Она картошку выкопала (she has harvested potatoes)

Она картошку выкопала чо-ли? (has she harvested potatoes?)

Она чо-ли картошку выкопала? (was it she who harvested potatoes?)


Well, strictly speaking, intonations are not necessary. Any question is just asking whether the whole proposition is true.

That is «Наш папа выступает по телевизору в пятницу» can be false because it's your friend's father who'll be on TV. Or because your relative will be on TV but he is not your father. Or maybe your father will be on TV, but not on friday, and so on. The same is true for, say, english: “Will out father be on TV on friday?” can also be false in multiple ways.

The difference is that in Russian you use intotanion to stress that part ot the question you are particularly interrested in. If you know he'll be giving a speach on friday, but you are not sure whether he will be on TV or radio, you'll stress «по телевизору». If you are sure that your father will be on TV, but you're not sure when, you'll stress «в пятницу». In english you'll have to restructure your sentence: “Is it friday when our father will be on TV?”, while in Russian it is not necessary you just change your intonation. Although you can choose a different structure if you wish: «В пятницу ли наш папа выступает по телевизору?» and in this case intonation doesn't matter.

Update. And one more thing.

While you definitely can use intonations it might be a better idea to restructure your question and put the most relevant part closer to the end. It's not only easier for a non-russian speaker but it also sounds better.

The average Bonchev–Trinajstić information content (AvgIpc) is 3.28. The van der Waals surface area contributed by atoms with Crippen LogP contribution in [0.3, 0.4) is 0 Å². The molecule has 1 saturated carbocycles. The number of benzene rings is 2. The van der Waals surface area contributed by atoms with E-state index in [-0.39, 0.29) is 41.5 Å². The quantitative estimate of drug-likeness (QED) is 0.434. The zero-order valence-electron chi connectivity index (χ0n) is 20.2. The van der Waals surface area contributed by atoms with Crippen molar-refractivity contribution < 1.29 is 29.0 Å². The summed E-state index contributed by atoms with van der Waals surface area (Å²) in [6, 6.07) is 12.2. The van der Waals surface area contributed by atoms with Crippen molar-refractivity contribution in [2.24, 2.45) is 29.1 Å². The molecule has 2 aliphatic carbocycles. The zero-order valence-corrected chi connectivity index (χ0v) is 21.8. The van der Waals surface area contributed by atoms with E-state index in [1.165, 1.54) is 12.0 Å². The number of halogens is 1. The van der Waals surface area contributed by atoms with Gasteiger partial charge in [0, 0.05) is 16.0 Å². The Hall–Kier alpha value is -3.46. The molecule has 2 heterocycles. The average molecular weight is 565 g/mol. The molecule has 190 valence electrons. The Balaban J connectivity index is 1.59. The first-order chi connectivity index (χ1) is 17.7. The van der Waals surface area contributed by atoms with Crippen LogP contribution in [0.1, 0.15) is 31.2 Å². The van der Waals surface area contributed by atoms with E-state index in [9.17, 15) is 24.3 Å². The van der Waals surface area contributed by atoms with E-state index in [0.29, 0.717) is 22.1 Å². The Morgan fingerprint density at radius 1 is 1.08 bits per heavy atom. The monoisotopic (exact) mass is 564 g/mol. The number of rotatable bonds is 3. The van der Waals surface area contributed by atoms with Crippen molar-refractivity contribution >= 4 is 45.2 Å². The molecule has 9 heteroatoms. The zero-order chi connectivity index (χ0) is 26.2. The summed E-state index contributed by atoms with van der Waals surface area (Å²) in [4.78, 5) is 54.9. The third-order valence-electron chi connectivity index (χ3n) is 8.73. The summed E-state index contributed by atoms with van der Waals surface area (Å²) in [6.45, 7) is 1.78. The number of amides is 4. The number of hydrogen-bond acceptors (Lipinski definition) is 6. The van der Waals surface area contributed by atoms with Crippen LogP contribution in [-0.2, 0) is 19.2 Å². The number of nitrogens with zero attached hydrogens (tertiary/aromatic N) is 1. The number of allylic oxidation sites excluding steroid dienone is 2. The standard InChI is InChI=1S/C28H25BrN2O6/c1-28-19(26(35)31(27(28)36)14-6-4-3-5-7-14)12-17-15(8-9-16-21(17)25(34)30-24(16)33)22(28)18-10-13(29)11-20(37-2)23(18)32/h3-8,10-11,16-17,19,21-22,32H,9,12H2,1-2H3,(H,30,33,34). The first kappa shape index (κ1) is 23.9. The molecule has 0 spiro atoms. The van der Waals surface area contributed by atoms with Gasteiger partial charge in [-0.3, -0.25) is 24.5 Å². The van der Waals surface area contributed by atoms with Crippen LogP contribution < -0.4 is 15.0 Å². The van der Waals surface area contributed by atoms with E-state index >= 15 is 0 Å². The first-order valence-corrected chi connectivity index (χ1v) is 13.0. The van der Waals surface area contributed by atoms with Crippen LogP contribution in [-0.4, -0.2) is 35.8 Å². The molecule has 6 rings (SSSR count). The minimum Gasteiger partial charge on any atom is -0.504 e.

• Мама, наш папа выступает по телевизору в пятницу?
  • Мама, наш папа выступает в пятницу по телевизору?
  • Мама, в пятницу по телевизору выступает наш папа?
  • Мама, в пятницу по телевизору выступает наш папа?
  • I'm not sure that my English examples are grammatically 100% correct, but I hope you'll get the idea. Feel free to tell me about my mistakes as I'm looking to improve my English skills =).
    – kirelagin
    May 28, 2013 at 12:26
  • I'd like to know why the downvote? does the answer contain wrong information? From a non-Russian's perspective, like mine, what this answer says seems a good, logical analysis.
    – c.p.
    May 28, 2013 at 21:31
  • I guess that the downvote is because of the first sentence of my answer. It might be difficult to admit that you can do quite well without intonations, but it's true, you can (written speech is an obvious example). Restructuring will let you express your intent in almost any situation.
    – kirelagin
    May 29, 2013 at 10:22
  • Though in written speech you don't need the intonations, however when one speeks he cannot use the '?' sign to mark the sentence as a question and using intonation is the only way to do it.
    – Artemix
    May 30, 2013 at 6:04
  • @Artemix Sure, but this is true for almost any language. And this intonation is similar in every [western] language I've heard.
    – kirelagin
    May 30, 2013 at 13:04

Your Answer

By clicking “Post Your Answer”, you agree to our terms of service and acknowledge you have read our privacy policy.

Not the answer you're looking for? Browse other questions tagged or ask your own question.